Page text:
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CJ 300 Chapter 4

by: Rachel Sutherland

CJ 300 Chapter 4 300

Marketplace > Grand Valley State University > CJ > 300 > CJ 300 Chapter 4
Rachel Sutherland

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Concepts, operationalization and measurement These notes are from lectures Sept. 19 and 21, and are from pages 80-94 and pages 103-106.
Dr. Cwick
Class Notes
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This 4 page Class Notes was uploaded by Rachel Sutherland on Monday September 26, 2016. The Class Notes belongs to 300 at Grand Valley State University taught by Dr. Cwick in Fall 2016. Since its upload, it has received 8 views. For similar materials see Methods in CJ at Grand Valley State University.


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Date Created: 09/26/16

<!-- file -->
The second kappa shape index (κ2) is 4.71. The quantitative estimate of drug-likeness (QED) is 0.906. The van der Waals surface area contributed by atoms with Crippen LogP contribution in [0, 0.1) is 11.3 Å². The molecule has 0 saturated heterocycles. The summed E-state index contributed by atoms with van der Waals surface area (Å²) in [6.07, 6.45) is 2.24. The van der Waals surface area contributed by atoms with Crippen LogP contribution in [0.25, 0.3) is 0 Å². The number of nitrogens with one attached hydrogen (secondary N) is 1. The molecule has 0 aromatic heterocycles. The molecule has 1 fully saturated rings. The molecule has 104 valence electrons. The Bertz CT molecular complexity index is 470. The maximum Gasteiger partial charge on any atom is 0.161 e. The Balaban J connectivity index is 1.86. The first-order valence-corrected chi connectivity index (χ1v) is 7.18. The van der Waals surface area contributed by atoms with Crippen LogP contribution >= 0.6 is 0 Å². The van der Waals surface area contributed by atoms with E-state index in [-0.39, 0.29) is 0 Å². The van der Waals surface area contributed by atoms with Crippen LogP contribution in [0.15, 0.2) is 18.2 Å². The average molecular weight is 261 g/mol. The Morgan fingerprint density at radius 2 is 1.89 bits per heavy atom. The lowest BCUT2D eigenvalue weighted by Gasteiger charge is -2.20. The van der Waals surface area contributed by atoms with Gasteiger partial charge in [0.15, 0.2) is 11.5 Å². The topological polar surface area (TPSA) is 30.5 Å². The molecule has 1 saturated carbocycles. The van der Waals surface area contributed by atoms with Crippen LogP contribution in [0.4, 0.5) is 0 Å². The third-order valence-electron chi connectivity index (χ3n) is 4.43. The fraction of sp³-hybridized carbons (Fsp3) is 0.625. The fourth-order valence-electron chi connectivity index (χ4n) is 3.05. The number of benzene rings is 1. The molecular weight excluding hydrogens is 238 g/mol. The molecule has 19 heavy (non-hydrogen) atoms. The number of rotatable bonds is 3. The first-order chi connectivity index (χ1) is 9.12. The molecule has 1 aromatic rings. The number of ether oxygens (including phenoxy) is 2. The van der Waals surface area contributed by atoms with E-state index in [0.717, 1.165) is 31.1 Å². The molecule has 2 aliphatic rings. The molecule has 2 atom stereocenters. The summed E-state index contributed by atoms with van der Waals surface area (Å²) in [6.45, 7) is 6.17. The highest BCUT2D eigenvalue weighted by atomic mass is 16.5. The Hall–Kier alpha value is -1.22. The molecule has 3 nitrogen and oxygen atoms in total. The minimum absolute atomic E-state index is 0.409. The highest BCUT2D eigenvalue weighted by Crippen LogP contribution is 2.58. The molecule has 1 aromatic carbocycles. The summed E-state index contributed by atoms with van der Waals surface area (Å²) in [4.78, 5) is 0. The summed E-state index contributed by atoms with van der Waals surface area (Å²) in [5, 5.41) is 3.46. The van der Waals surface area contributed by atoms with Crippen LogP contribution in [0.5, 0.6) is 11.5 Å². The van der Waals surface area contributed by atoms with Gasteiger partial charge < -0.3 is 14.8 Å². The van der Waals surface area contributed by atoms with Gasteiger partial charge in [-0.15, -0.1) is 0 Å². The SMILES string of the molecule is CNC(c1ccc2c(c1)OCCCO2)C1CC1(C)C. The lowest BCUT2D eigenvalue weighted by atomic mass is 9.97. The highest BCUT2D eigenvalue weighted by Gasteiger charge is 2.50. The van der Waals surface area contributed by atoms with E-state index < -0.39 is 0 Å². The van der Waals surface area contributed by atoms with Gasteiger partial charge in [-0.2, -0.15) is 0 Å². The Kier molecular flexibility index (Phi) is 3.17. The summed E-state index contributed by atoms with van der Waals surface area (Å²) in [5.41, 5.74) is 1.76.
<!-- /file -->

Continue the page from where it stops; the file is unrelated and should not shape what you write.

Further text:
Chapter 4 Concepts, Operationalization and Measurement I. Conceptions and Concepts 1. Step one: clarifying mental images, or conceptions a. Conceptions are subjective thoughts-they are individual in nature b. We have a wide array of subjective thoughts in our minds c. Ex: think of a murder i. Did you all think of the same thing? ii. No, because our concepts vary 2. Step two: apply a concept or an accepted word that allows us to vaguely describe what we are thinking about 3. Concepts are the words or symbols in language that we use to represent these mental images 4. Conceptualization a. The process by which we specify precisely what we mean when we use particular terms b. Day to day communication is made possible through general but often vague and unspoken agreements about the use of terms 5. Indicators and Dimensions a. The end product of the conceptualization process is the specification of a set of indicators of what we have in mind, indicating the presence or absence of the concept we are studying b. A good indicator of crime seriousness is harm to the crime victim i. Physical injury is an example of harm, as well as economic harm or psychological harm c. Dimension i. Some specifiable aspect of a concept ii. It is possible to subdivide the concept of crime seriousness into several dimensions iii. Specifying dimensions and identifying the various indicators for each of those dimensions are both parts of conceptualization 6. Conceptual order a. A conceptual definition is a working definition specifically assigned to a term b. A real or essential nature definition is inherently subjective c. Operational definition i. A definition that spells out precisely how the concept will be measured d. Conceptualization › conceptual definition › operational definition › measurements in the real world II. Operationalization Choices 1. Developing an operational definition also moves us closer to measurement a. Requires that we think about selecting a data collection method 2. Measurement as Scoring a. Many people consider measurement to be the most important and difficult phase of criminal justice research 3. Executive and exclusive measurement a. Variables are logical sets of attributes b. Every variable should have two important qualities i. Attributes composing it should be exhaustive ii. At the same time, attributes composing a variable must be mutually exclusive  Researchers must be able to classify every observation in terms of one and only one attributes  Observations should fit into only one category 4. Levels of measurement a. Attributes composing any variable must be mutually exclusive and exhaustive b. Variable may represent different levels of measurement: nominal, ordinal, interval and ratio c. Nominal i. Variables with those attributes have only the characteristics of exhaustiveness and mutual exclusiveness ii. Ex: gender, city of residence, major iii. They are distinct from one another and just mainly offer names or labels for characteristics d. Ordinal i. Variables whose attributes may be logically rank ordered ii. The different attributes represent relatively more or less of the variable iii. Examples of variables that can be ordered in some way are opinion of police, occupational status, crime seriousness e. Interval i. When the actual distance that separates the attributes composing some variables has meaning ii. The logical distance between attributes can be expressed through meaningful standard intervals iii. Ex: boiling point of liquid, temperature change f. Ratio i. The attributes that compose a variable in ratio measures are based on a true zero point ii. Cannot have a negative number iii. Ex: exam grades (0-100) III. Criteria for Measurement Quality 1. Measurements have varied precision a. Precision refers to fineness of distinction between attributes b. Precision does not equal accuracy i. Ex: I am from the UP – accurate ii. I am from Baraga in the UP – precise and accurate 2. Two way to evaluate the quality of measurement: a. Reliability i. Applied repeatedly, yielding the same result (consistency)  Ex: Miscalculated speedometer is not accurate  It’s reliable, but not accurate ii. Reliability can be a major issue considering data that comes from observation iii. Why is this?  Multiple observers will have different results  Misinterpreting iv. Dealing with reliability issues  Test-retest o Sometimes it’s appropriate to take the same measurement more than once o Faulty memory may produce inconsistent responses if there is a lengthy gap between the initial interview and the retest o If the test-retest interval is short, answers given in second interview may be affected by earlier responses if the subjects are trying to be consistent b. Validity i. Measurement validity involves whether you are really measuring what you are you are measuring ii. There are three types of validity:  Face validity: is it logical and agreed upon? o If something has no face validity, it simply does not make sense o Good ex of face validity: the Census Bureau has created operational definitions of such concepts as family, household, and employment status that have a workable validity in most studies using those concepts  Criterion-related validity: does it predict scores on something that is already accepted as validity (face validity) o Ex: do college entrance exams actually predict success in college?  Construct validity: logical relationships o Is this measure correlated or related to other measures in a way that we would expect? o Ex: fear of crime  Are people who are more fearful of crime less likely to go out at night? c. Use multiple measures to verify validity i. Ex: self-report and official measures IV. Composite Measures 1. Sometimes a single variable or indicator is not a very good measurement a. Can’t capture complex concepts in a single measure b. Limited variation using just one measure c. Combining individual measures can benefit reliability and validity and aid in efficiency 2. Typologies a. Intersection of two or more variable to create a set of categories or types i. Typology is the simplest composite measure, which is sometimes called taxonomy b. Typologies can be more complex, combining scores on three or more measures or by combining scores on two measures that take many different values i. An example of a complex typology is research on patterns of delinquency over time, done by Rolf Loeber c. Loeber’s delinquent categories: i. Stable – crime at time 1, and crime at time 2 ii. Escalators – minor crime at time 1, and more serious crime by time 2 iii. Desistors – crime at time 1, no crime at time 2 3. Index a. Combining scores using statistical techniques (ie. factor analysis, combined z-scores) i. More valid that a single question ii. More efficient than 9 separate variables